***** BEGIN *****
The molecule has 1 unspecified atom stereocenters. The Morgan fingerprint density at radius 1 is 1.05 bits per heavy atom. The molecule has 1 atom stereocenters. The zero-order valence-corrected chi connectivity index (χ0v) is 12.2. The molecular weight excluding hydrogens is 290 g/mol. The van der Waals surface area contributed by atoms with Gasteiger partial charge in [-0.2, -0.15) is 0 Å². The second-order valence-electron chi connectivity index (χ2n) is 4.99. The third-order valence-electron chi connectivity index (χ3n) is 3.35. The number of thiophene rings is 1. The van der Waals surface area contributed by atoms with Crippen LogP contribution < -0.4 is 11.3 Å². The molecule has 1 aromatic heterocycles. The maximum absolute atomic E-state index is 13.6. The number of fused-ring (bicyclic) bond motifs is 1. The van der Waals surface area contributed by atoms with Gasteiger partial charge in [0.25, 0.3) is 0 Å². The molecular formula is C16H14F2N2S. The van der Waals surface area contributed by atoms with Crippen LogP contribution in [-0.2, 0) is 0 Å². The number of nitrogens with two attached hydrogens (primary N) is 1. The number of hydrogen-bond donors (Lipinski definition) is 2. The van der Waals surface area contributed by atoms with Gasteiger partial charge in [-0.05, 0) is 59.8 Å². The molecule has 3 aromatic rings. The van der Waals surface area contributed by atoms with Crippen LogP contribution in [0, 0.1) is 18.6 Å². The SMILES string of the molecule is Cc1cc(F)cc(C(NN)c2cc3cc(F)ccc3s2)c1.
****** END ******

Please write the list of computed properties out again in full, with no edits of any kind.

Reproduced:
The molecule has 1 unspecified atom stereocenters. The Morgan fingerprint density at radius 1 is 1.05 bits per heavy atom. The molecule has 1 atom stereocenters. The zero-order valence-corrected chi connectivity index (χ0v) is 12.2. The molecular weight excluding hydrogens is 290 g/mol. The van der Waals surface area contributed by atoms with Gasteiger partial charge in [-0.2, -0.15) is 0 Å². The second-order valence-electron chi connectivity index (χ2n) is 4.99. The third-order valence-electron chi connectivity index (χ3n) is 3.35. The number of thiophene rings is 1. The van der Waals surface area contributed by atoms with Crippen LogP contribution < -0.4 is 11.3 Å². The molecule has 1 aromatic heterocycles. The maximum absolute atomic E-state index is 13.6. The number of fused-ring (bicyclic) bond motifs is 1. The van der Waals surface area contributed by atoms with Gasteiger partial charge in [0.25, 0.3) is 0 Å². The molecular formula is C16H14F2N2S. The van der Waals surface area contributed by atoms with Crippen LogP contribution in [-0.2, 0) is 0 Å². The number of nitrogens with two attached hydrogens (primary N) is 1. The number of hydrogen-bond donors (Lipinski definition) is 2. The van der Waals surface area contributed by atoms with Gasteiger partial charge in [-0.05, 0) is 59.8 Å². The molecule has 3 aromatic rings. The van der Waals surface area contributed by atoms with Crippen LogP contribution in [0, 0.1) is 18.6 Å². The SMILES string of the molecule is Cc1cc(F)cc(C(NN)c2cc3cc(F)ccc3s2)c1.